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Evolution Question and Scientific Literacy

July 21, 1996

* In the essay "Measuring Political Correctness" (Commentary, July 12), Mark Hartwig argues that the question, "Do you think that human beings, as we know them today, developed from earlier species of animals?" posed in the National Science Foundation survey of scientific literacy "was most likely designed to label unbelievers as scientifically illiterate." There is no issue here. Someone who answers no is scientifically illiterate.

What if the questions were, "Do you think that Earth revolves around the sun?" Or "Do you think that dinosaurs really existed?" Or "Do you think that the Earth is at least 4.5 billion years old?" Each of these questions is increasingly controversial for some segment of the public.

These three questions, as well as the one pertaining to human origins, are "simple scientific facts" in Hartwig's usage, or what I prefer to call universally accepted scientific paradigms. I know of no scientifically legitimate argument against any of these four widely held paradigms. They are not "facts" just because scientists say so, but rather they have been tested over and over, thus withstanding repeated scientific scrutiny. Although extremely well supported, they do have the potential (even if remote) of being overturned--a hallmark of the scientific method.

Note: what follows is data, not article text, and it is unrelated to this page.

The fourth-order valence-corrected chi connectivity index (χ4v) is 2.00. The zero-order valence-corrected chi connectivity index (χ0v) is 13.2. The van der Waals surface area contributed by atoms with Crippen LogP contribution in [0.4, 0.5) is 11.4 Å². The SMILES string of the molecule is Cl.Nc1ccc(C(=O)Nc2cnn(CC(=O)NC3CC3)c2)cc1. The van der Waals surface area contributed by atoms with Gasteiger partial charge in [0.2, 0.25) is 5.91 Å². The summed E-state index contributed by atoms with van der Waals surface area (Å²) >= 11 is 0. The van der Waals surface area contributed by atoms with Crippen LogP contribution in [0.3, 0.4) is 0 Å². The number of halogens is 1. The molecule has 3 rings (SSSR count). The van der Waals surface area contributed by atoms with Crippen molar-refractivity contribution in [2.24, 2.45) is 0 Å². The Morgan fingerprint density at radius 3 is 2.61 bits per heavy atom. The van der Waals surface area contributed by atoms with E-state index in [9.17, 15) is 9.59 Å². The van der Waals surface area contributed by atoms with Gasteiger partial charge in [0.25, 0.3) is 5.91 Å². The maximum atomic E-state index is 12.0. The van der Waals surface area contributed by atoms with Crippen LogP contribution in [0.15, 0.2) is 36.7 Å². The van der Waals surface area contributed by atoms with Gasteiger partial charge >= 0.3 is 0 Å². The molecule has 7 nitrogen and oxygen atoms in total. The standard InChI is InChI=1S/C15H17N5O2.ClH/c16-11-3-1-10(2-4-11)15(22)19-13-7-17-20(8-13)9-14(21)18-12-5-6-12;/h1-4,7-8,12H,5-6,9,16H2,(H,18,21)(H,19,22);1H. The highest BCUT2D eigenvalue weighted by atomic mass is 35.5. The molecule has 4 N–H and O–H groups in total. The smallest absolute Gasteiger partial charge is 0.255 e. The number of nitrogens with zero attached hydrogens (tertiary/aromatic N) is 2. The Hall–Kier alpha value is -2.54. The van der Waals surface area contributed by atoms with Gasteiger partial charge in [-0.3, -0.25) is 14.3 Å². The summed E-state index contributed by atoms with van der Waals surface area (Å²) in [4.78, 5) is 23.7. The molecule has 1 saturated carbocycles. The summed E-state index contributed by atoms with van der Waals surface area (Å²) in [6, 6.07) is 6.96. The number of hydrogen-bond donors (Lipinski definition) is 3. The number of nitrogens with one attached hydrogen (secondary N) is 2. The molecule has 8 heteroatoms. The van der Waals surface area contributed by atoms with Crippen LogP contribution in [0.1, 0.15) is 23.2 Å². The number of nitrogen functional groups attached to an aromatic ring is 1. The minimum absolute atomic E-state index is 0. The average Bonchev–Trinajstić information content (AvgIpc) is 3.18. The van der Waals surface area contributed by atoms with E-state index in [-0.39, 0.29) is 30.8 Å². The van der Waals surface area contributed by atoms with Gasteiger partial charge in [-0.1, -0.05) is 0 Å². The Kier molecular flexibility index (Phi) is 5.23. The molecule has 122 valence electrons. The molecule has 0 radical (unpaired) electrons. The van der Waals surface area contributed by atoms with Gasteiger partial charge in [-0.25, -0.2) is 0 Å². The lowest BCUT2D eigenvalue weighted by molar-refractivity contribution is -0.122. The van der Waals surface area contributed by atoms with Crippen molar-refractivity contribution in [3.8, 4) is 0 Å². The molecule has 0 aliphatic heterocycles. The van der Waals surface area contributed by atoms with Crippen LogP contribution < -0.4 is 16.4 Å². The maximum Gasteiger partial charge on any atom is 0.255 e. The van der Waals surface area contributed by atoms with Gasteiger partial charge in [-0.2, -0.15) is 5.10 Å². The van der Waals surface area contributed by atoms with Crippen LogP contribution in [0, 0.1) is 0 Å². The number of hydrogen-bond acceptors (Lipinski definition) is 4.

The danger of Hartwig's logic is that if followed, we should add warning labels such as "according to some scientists" to any scientific idea or paradigm, even if universally accepted by science, because it does not fit the particular belief system of some. This is not merely hypothetical, as various state legislatures have made such proposals. The irony is that this potential sacrifice of scientific literacy is the real measure of political cor- rectness.

J. DAVID ARCHIBALD

Professor of Biology

San Diego State University

* Hartwig gives us a scolding for not maintaining neutrality on the widely accepted theory of evolution. He worries himself sick that test takers will be confronted with their beliefs. All of the other questions on the test pass his muster.

The other questions may have a scientific minority that disagree with the assumptions embedded in them. None of the other scientific ideas tested came into being without someone denying them for some period of time. The denying of evolution still has a long time to run.

DAVID L. EASTMAN

Costa Mesa

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